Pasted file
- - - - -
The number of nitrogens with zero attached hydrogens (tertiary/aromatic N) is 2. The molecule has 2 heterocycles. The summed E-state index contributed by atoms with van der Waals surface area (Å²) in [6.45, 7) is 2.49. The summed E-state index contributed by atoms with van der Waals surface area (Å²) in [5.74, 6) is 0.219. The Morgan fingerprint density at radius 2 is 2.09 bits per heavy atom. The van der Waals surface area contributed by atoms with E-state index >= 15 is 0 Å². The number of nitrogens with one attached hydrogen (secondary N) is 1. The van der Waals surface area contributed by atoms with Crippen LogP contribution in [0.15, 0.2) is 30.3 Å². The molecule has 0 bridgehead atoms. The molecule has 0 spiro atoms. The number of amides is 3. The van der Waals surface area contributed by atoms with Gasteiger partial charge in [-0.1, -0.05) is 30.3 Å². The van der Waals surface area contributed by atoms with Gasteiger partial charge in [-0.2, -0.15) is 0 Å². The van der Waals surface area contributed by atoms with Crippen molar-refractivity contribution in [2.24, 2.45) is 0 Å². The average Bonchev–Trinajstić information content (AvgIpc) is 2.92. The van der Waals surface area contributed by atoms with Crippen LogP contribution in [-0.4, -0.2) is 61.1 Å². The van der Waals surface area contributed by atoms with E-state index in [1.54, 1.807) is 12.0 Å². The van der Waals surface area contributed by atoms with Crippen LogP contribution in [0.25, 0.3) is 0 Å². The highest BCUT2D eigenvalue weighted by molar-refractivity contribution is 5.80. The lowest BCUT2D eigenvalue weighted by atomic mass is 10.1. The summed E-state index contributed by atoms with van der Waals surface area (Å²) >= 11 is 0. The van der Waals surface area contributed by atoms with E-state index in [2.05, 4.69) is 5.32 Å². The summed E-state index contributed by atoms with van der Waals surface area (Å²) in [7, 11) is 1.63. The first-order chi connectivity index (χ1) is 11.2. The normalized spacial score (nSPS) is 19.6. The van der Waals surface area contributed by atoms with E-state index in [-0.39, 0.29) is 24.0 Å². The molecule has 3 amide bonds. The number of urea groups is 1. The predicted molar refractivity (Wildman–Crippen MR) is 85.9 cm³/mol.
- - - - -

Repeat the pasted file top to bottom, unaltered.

The number of nitrogens with zero attached hydrogens (tertiary/aromatic N) is 2. The molecule has 2 heterocycles. The summed E-state index contributed by atoms with van der Waals surface area (Å²) in [6.45, 7) is 2.49. The summed E-state index contributed by atoms with van der Waals surface area (Å²) in [5.74, 6) is 0.219. The Morgan fingerprint density at radius 2 is 2.09 bits per heavy atom. The van der Waals surface area contributed by atoms with E-state index >= 15 is 0 Å². The number of nitrogens with one attached hydrogen (secondary N) is 1. The van der Waals surface area contributed by atoms with Crippen LogP contribution in [0.15, 0.2) is 30.3 Å². The molecule has 0 bridgehead atoms. The molecule has 0 spiro atoms. The number of amides is 3. The van der Waals surface area contributed by atoms with Gasteiger partial charge in [-0.1, -0.05) is 30.3 Å². The van der Waals surface area contributed by atoms with Gasteiger partial charge in [-0.2, -0.15) is 0 Å². The van der Waals surface area contributed by atoms with Crippen molar-refractivity contribution in [2.24, 2.45) is 0 Å². The average Bonchev–Trinajstić information content (AvgIpc) is 2.92. The van der Waals surface area contributed by atoms with Crippen LogP contribution in [-0.4, -0.2) is 61.1 Å². The van der Waals surface area contributed by atoms with E-state index in [1.54, 1.807) is 12.0 Å². The van der Waals surface area contributed by atoms with Crippen LogP contribution in [0.25, 0.3) is 0 Å². The highest BCUT2D eigenvalue weighted by molar-refractivity contribution is 5.80. The lowest BCUT2D eigenvalue weighted by atomic mass is 10.1. The summed E-state index contributed by atoms with van der Waals surface area (Å²) >= 11 is 0. The van der Waals surface area contributed by atoms with E-state index in [2.05, 4.69) is 5.32 Å². The summed E-state index contributed by atoms with van der Waals surface area (Å²) in [7, 11) is 1.63. The first-order chi connectivity index (χ1) is 11.2. The normalized spacial score (nSPS) is 19.6. The van der Waals surface area contributed by atoms with E-state index in [-0.39, 0.29) is 24.0 Å². The molecule has 3 amide bonds. The number of urea groups is 1. The predicted molar refractivity (Wildman–Crippen MR) is 85.9 cm³/mol.